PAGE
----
Wednesday, December 26, 2018
Paywalls and the EU Article 11 concept: another coming trap for American independent journalists?
I wanted to make a note about paywall creep, as more mainstream periodicals install them for digital access. Likewise, most local newspapers now require them. Paywalls, for professional media publications (as opposed to indie) have turned out well.
And I had proposed the idea of consolidated paywalls here on Oct. 24.
Most publications seem to allow a few free articles (sometimes per month) before blocking access with a paywall. In the past, you could look at the article on another browser or another laptop or smartphone in the home. Other vloggers say you can open another browser session in incognito mode.
Let me say at first, I do have digital subscriptions to the New York Times, Washington Post, and Wall Street Journal. I ditched home delivery because of the security problems but I do often buy copies at Starbucks. I also have physical and digital for Economist, Time, Foreign Affairs, and Scientific American.
If Facebook doesn’t expand an article with a tiny url, you can resolve it, look at the title, search for it in Google, and then open it, often.
But these tricks (whether legal or not), may not work a lot longer. Now, they seem to be picking up that the same IP address is being used and will block it.
This raises another question, that seems to be an offshoot of the proposed EU link tax (Article 11). It’s also related for the recent tendency for some platforms (mostly Twitter and Patreon so far, but I suspect it will spread) to ban user accounts based on “off platform manifest observable behavior”. It sounds credible that if you gave a link to a site behind a paywall, the rights holder could check to see if you have a valid subscription and could complain to the platform about copyright infringement (if the platform conforms to Jack Conte’s theories).
This may sound silly and self-defeating, and it’s probably a greater risk in Europe (remember that in Spain, out of a hyper protectionist attitude, small publishers weren’t allowed to opt out of charging for links). Still, we've seen copyright trolls in the US in the past (like Righthaven) and the idea could come back with respect to this setup.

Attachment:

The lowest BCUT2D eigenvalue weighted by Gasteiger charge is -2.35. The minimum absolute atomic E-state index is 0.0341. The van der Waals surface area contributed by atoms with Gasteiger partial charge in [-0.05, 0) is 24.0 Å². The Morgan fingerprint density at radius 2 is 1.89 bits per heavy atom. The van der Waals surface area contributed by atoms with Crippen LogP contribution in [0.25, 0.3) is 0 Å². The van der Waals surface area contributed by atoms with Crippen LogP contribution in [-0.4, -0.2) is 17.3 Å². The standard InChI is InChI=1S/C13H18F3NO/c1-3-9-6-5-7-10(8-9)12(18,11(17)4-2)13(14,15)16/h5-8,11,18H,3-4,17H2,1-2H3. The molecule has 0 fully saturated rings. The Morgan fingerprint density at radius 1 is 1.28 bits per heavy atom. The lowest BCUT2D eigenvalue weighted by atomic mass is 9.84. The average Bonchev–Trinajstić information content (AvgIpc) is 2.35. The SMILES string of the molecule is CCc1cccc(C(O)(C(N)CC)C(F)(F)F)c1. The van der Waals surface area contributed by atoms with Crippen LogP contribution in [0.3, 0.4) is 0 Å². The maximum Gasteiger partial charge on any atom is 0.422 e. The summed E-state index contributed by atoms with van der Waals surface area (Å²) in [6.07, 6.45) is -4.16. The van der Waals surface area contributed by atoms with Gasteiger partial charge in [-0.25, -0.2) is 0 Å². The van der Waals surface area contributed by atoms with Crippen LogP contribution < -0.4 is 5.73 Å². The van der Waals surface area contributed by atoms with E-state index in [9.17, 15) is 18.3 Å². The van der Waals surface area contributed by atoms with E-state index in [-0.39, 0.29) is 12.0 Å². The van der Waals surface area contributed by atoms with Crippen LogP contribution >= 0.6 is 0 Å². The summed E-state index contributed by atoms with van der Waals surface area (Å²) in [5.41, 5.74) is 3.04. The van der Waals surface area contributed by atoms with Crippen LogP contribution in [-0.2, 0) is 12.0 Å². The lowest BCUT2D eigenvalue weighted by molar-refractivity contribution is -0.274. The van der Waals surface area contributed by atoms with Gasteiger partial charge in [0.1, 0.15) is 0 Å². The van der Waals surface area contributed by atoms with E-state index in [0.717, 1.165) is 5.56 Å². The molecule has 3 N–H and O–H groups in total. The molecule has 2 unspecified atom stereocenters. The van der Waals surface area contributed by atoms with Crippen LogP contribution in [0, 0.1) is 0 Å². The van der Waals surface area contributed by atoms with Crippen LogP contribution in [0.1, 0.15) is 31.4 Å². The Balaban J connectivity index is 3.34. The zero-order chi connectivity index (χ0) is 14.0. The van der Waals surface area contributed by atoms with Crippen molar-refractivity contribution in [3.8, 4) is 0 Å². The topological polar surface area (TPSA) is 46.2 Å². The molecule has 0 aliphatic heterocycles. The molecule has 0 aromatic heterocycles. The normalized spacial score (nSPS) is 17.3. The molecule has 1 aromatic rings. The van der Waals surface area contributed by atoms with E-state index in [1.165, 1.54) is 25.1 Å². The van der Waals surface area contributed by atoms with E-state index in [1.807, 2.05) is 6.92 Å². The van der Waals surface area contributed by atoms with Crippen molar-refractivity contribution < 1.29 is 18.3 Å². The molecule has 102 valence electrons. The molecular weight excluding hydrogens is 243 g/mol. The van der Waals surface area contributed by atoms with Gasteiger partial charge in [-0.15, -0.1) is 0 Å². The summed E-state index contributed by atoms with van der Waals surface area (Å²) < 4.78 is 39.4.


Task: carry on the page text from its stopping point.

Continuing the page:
I can imagine other problems too. If you had bought a paper copy, then you had the legal right to view the content. I often buy one copy of a local newspaper in a convenience store when on the road to see what is going on, and sometimes will use a link. It’s up to the reader of my blog, in my theory, to get a subscription to view the content once getting the link (although it’s likely in practice to fall within a monthly max). Paywall consolidations would help solve this problem. I recall that back in the 1970s, as a young working adult alone in apartments, I would get visits from people selling consolidated magazine subscriptions (The film “American Honey”, media commentaries, Oct. 12, 2016). This idea used to exist; it needs to come back in the digital world.
I’ll add that I do buy periodicals in supermarkets, but it’s not convenient to get to bookstores as often as I would like to look at all of them. (That’s another issue, my publisher wants to see me engage local independent bookstores, and that is very time consuming and takes away time from developing content). When I worked on my “DADT 1” book in the mid 90s in a northern VA apartment, a lot of space got taken by the periodical copies I had bought for research.
It’s interesting that the newspapers who install paywalls seem to have an attitude that they can monopolize many readers’ viewing habits, which may seem necessary to their business models. Some Internet users are then driven to fake news (which is free, and often from Russia) in their political echo chambers. Others may go to Youtube or to amateur blogs and sites (like mine) and find the same news.
This brings us back to Tim Pool’s disturbing point that legacy publishers believe that independent journalists are seriously eroding their businesses with much lower overhead, whereas legacy publications have to worry about unions, guilds or the like so would like to see more protectionism from independents. This is what seems to be going on in Europe with the Article 11. Likewise, the battle over Internet movie and music piracy (SOPA in 2011-2012) really wasn’t about piracy per se (how many of us really want to watch low quality pirated DVD’s – although people do so in poor countries); it was really about low-cost or no-cost competition. Mark Cuban even said that to me in an email (in response to Blogmaverick) about ten years ago.
Fragmenting the user experience by trying to monopolize attention and limit competition could harm user awareness of critical, often non-partisan, issues. For example, the national security threat from solar storms or possible enemy electromagnetic pulse does not get much attention from mainstream media because most of the literature on these problems is behind expensive paywalls. I see this as a problem of seriousness comparable to bots and fake news. Furthermore, many engineering or scientific subjects have critical information in academic or professional journals behind expensive paywalls, which brings up the "open access" issue presented before.
In time, automated procedures might be able to detect infringing content (videos, images, Mpg’s and pdf’s at least) stored in the Cloud, as well as other illegalities (child pornography, by digital watermark with NCMEC). This could further complicate this scenario.
Readers should also note that there are more questions now about embeds and copyright infringement, after a decision in New York State (see Feb. 17, 2018).